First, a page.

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  • Cobblers

    Not news.

    Sh!t job, Pension LTA at 1 million. Why not get out of Dodge?

    COI got pension at 57yrs.

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  • HUNT DOES NOT WANT TO SOLVE THIS CRISIS.

    ONLY THE PUBLIC CAN SOLVE THIS PROBLEM BY DEMANDING CHANGE AND USING THEIR POWER TO FORCE CHANGE

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  • Caught between the increasingly impossible demands of the NHS and the malignity of the GMC, any surprise GPs are taking early retirement?

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  • And look out for April 2020 when the rump of Seniority finally evaporates. A whole load will go then now certain that the government has no regard for wisdom, experience and institutional memory.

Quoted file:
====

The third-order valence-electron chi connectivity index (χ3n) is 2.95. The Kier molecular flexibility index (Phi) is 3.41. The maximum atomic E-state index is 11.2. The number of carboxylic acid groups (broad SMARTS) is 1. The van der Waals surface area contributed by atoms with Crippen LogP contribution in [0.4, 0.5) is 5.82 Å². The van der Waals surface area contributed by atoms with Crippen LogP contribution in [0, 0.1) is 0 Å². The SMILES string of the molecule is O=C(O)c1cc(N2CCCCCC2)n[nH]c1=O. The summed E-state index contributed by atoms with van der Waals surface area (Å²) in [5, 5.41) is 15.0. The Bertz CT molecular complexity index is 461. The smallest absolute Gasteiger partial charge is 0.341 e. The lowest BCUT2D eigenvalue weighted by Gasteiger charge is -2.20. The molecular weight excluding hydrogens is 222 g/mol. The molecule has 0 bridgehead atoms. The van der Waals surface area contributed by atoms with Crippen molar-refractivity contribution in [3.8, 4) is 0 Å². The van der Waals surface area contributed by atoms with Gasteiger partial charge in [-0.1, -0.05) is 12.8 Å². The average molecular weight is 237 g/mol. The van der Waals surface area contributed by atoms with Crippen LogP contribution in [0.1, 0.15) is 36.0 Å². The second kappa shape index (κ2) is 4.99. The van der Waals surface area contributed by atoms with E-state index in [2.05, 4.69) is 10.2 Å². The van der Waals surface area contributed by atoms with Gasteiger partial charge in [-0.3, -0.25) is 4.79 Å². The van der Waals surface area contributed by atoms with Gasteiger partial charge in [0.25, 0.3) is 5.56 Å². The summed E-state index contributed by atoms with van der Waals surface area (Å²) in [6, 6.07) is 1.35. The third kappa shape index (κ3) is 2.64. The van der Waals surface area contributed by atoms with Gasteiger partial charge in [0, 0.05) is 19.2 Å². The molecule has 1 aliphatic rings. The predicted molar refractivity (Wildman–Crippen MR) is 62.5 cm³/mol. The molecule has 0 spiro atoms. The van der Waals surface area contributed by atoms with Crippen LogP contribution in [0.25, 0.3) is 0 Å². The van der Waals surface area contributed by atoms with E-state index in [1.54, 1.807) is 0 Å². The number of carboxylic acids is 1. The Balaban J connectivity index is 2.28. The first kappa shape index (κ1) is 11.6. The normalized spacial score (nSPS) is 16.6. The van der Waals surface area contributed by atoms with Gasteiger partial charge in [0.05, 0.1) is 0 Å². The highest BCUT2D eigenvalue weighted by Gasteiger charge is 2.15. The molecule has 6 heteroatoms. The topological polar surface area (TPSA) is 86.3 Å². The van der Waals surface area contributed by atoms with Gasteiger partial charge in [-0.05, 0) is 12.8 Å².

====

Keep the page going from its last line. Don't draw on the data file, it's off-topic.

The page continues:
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  • Healthy Cynic

    Lifetime allowance and annual allowance on pensions is largely responsible for this trend.

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  • Like others here, I am not sure why this is newsworthy but more a depiction of reality. I retired at 55 but there was a part of me that would have carried on in a different role if it wasn't for indemnity, the insult of appraisal and the financial factors mentioned above.
    There is also something to be said about the fact we are of the generation that is slowly coming to terms with the fact that this is a job, not a vocation, a service or anything else and I am convinced no other job would be discussing retirement in such a way. We did our job. Now get out and live.